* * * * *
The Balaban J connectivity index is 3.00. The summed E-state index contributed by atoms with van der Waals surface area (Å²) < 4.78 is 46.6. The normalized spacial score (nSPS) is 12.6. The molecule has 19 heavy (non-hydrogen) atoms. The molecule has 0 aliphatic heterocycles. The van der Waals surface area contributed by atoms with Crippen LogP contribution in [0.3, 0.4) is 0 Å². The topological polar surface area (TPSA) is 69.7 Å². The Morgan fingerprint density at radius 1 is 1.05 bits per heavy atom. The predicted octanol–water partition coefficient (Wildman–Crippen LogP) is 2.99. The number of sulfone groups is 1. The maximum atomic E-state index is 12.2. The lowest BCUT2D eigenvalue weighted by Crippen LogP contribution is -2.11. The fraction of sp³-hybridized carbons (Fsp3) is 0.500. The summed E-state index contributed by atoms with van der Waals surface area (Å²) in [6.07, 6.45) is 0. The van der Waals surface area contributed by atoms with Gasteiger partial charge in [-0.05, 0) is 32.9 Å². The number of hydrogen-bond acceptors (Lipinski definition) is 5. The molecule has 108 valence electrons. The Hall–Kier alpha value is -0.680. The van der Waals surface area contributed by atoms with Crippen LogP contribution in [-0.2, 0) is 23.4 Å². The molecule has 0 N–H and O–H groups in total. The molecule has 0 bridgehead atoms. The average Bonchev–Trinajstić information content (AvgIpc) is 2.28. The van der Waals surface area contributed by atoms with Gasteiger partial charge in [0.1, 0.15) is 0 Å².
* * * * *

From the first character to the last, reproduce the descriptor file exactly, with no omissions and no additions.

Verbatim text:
The Balaban J connectivity index is 3.00. The summed E-state index contributed by atoms with van der Waals surface area (Å²) < 4.78 is 46.6. The normalized spacial score (nSPS) is 12.6. The molecule has 19 heavy (non-hydrogen) atoms. The molecule has 0 aliphatic heterocycles. The van der Waals surface area contributed by atoms with Crippen LogP contribution in [0.3, 0.4) is 0 Å². The topological polar surface area (TPSA) is 69.7 Å². The Morgan fingerprint density at radius 1 is 1.05 bits per heavy atom. The predicted octanol–water partition coefficient (Wildman–Crippen LogP) is 2.99. The number of sulfone groups is 1. The maximum atomic E-state index is 12.2. The lowest BCUT2D eigenvalue weighted by Crippen LogP contribution is -2.11. The fraction of sp³-hybridized carbons (Fsp3) is 0.500. The summed E-state index contributed by atoms with van der Waals surface area (Å²) in [6.07, 6.45) is 0. The van der Waals surface area contributed by atoms with Gasteiger partial charge in [-0.05, 0) is 32.9 Å². The number of hydrogen-bond acceptors (Lipinski definition) is 5. The molecule has 108 valence electrons. The Hall–Kier alpha value is -0.680. The van der Waals surface area contributed by atoms with Crippen LogP contribution in [-0.2, 0) is 23.4 Å². The molecule has 0 N–H and O–H groups in total. The molecule has 0 bridgehead atoms. The average Bonchev–Trinajstić information content (AvgIpc) is 2.28. The van der Waals surface area contributed by atoms with Gasteiger partial charge in [0.1, 0.15) is 0 Å².